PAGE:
Jared’s review published on Letterboxd:
Vengeance blackens the soul, Bruce. I've always feared that you would become that which you fought against. You walk the edge of that abyss every night, but you haven't fallen in and I thank heaven for that.
Mask of the Phantasm tells a story that is among the most daring and bold ever told within the Batman canon. It's tragedy is heartfelt, depicting Bruce Wayne as if he is trapped in a cell, jailed by an oath made in passion and sorrow immediately following his parent's death. He wonders if he deserves to be happy, if he has earned the right to live a normal life, and indulge in the pleasures Batman has continually been stripped of. Heroism is deconstructed here, no longer a sanctuary of virtue, but rather an asylum of deprivation. The villains he has amassed in his turn as the Batman have torn his life apart, beautifully conveyed in the fact that through a simple murder, the Joker once again deprived Bruce Wayne of the life he should have had.
Mask of the Phantasm is constructed perfectly, boasting incredible germanic artistic influences, a resounding and operatic score, a remarkably concise script and a masterful manipulation of tone and linear shifts. It's animation reflects the core of the Batman mythos, conveying volumes through a few simple contrasting visual cues. There's the World Fair as the idyllic future, a future Batman is deprived of with the separation from his old flame. Instead, he resides within the shadowy Gotham City, reflective of Batman's constant internal struggle, defined by the crime that poisons it. The Citizen Kane-eque storytelling structure is ingenious, visually articulating the life Wayne may have had if he had never embraced the Batman identity.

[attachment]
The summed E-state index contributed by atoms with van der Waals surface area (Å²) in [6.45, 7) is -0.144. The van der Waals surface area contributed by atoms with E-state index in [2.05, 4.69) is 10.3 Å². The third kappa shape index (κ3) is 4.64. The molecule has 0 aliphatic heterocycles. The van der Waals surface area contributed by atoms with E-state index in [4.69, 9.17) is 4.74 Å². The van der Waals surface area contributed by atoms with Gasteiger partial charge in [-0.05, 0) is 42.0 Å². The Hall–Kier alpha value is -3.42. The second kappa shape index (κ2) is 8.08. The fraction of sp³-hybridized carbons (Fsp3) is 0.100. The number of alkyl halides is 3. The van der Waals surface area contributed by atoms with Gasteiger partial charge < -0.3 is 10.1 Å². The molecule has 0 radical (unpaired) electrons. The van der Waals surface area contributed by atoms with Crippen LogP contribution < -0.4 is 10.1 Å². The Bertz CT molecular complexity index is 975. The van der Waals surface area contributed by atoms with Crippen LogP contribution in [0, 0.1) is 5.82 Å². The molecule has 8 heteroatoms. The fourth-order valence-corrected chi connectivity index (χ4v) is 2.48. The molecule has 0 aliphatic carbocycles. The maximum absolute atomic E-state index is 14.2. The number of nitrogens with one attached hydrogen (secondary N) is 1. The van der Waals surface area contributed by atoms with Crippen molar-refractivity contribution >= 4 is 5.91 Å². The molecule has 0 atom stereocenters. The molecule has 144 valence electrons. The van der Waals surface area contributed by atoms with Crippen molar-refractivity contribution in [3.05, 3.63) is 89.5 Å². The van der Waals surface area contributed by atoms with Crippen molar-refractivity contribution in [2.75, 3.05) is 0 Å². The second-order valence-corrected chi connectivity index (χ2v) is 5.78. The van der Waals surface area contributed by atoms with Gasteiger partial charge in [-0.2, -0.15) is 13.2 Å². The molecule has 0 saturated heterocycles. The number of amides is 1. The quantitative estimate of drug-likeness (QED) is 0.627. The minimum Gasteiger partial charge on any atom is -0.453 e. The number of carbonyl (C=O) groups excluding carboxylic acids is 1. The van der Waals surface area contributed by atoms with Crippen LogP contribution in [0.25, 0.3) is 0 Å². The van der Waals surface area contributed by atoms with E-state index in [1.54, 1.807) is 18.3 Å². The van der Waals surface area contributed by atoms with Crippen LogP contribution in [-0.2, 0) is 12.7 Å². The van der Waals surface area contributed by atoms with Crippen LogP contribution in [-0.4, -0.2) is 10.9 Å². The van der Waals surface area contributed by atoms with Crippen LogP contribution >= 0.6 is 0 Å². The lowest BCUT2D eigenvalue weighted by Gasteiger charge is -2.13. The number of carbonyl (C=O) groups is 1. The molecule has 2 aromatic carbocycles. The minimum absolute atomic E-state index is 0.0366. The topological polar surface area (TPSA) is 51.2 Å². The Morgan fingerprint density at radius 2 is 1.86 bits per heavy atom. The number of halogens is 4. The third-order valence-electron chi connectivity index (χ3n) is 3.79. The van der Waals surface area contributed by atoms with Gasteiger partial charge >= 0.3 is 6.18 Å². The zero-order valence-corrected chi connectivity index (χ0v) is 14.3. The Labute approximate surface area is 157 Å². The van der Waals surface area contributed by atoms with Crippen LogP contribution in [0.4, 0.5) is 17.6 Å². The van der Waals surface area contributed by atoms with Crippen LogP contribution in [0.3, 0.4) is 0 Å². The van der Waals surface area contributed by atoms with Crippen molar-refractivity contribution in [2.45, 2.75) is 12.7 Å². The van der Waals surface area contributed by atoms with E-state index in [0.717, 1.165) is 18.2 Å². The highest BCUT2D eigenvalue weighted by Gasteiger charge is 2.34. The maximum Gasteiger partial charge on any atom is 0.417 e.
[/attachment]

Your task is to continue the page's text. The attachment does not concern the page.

The mask of the phantasm is a facade that defines Bruce Wayne, a representation of the consistently conflicting notions of morality and heroism that in contemplation brings me to tears. If he falls into the abyss, he becomes the villains he has fought for so long. If he rises above, he can only look on as the life he deserves passes him by. This is the tragedy of the Batman character; that a virtuous life is not necessarily the more rewarding one. The depressing notion that happiness is deserved by a select few. Mask of the Phantasm is a masterpiece of animation, and of film in general. Among the multitudes of cinematic explorations of the Batman character out there, this one may just stand out as the diamond of the bunch.